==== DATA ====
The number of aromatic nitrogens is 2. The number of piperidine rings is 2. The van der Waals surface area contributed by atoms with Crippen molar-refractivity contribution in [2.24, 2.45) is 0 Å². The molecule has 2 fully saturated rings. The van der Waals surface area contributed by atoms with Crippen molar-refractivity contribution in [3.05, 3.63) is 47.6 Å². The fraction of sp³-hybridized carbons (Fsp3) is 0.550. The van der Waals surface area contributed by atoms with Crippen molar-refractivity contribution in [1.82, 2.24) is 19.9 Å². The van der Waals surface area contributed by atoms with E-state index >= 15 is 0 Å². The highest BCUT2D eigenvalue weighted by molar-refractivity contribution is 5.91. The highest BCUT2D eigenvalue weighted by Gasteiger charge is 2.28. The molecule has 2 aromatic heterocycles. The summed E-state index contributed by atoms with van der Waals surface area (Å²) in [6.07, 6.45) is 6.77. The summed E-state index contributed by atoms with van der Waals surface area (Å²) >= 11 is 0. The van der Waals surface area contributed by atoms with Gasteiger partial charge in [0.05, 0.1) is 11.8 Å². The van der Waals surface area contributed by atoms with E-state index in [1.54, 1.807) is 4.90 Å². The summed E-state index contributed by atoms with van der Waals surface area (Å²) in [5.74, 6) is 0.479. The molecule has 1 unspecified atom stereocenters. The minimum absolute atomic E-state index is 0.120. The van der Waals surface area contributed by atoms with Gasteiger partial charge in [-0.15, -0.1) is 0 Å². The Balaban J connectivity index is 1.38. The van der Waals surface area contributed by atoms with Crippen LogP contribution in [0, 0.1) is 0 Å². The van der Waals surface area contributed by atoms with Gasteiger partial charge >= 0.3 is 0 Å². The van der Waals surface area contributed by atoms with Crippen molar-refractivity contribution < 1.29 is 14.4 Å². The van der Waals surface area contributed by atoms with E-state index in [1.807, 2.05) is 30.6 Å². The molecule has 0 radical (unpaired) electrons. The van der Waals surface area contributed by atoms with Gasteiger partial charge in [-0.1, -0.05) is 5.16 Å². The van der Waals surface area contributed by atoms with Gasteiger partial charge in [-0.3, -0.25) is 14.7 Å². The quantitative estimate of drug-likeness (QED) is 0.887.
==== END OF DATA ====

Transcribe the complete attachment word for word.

The number of aromatic nitrogens is 2. The number of piperidine rings is 2. The van der Waals surface area contributed by atoms with Crippen molar-refractivity contribution in [2.24, 2.45) is 0 Å². The molecule has 2 fully saturated rings. The van der Waals surface area contributed by atoms with Crippen molar-refractivity contribution in [3.05, 3.63) is 47.6 Å². The fraction of sp³-hybridized carbons (Fsp3) is 0.550. The van der Waals surface area contributed by atoms with Crippen molar-refractivity contribution in [1.82, 2.24) is 19.9 Å². The van der Waals surface area contributed by atoms with E-state index >= 15 is 0 Å². The highest BCUT2D eigenvalue weighted by molar-refractivity contribution is 5.91. The highest BCUT2D eigenvalue weighted by Gasteiger charge is 2.28. The molecule has 2 aromatic heterocycles. The summed E-state index contributed by atoms with van der Waals surface area (Å²) in [6.07, 6.45) is 6.77. The summed E-state index contributed by atoms with van der Waals surface area (Å²) >= 11 is 0. The van der Waals surface area contributed by atoms with Gasteiger partial charge in [0.05, 0.1) is 11.8 Å². The van der Waals surface area contributed by atoms with E-state index in [1.54, 1.807) is 4.90 Å². The summed E-state index contributed by atoms with van der Waals surface area (Å²) in [5.74, 6) is 0.479. The molecule has 1 unspecified atom stereocenters. The minimum absolute atomic E-state index is 0.120. The van der Waals surface area contributed by atoms with Gasteiger partial charge in [-0.15, -0.1) is 0 Å². The Balaban J connectivity index is 1.38. The van der Waals surface area contributed by atoms with Crippen LogP contribution in [0, 0.1) is 0 Å². The van der Waals surface area contributed by atoms with Gasteiger partial charge >= 0.3 is 0 Å². The van der Waals surface area contributed by atoms with Crippen molar-refractivity contribution < 1.29 is 14.4 Å². The van der Waals surface area contributed by atoms with E-state index in [1.807, 2.05) is 30.6 Å². The molecule has 0 radical (unpaired) electrons. The van der Waals surface area contributed by atoms with Gasteiger partial charge in [-0.1, -0.05) is 5.16 Å². The van der Waals surface area contributed by atoms with Gasteiger partial charge in [-0.3, -0.25) is 14.7 Å². The quantitative estimate of drug-likeness (QED) is 0.887.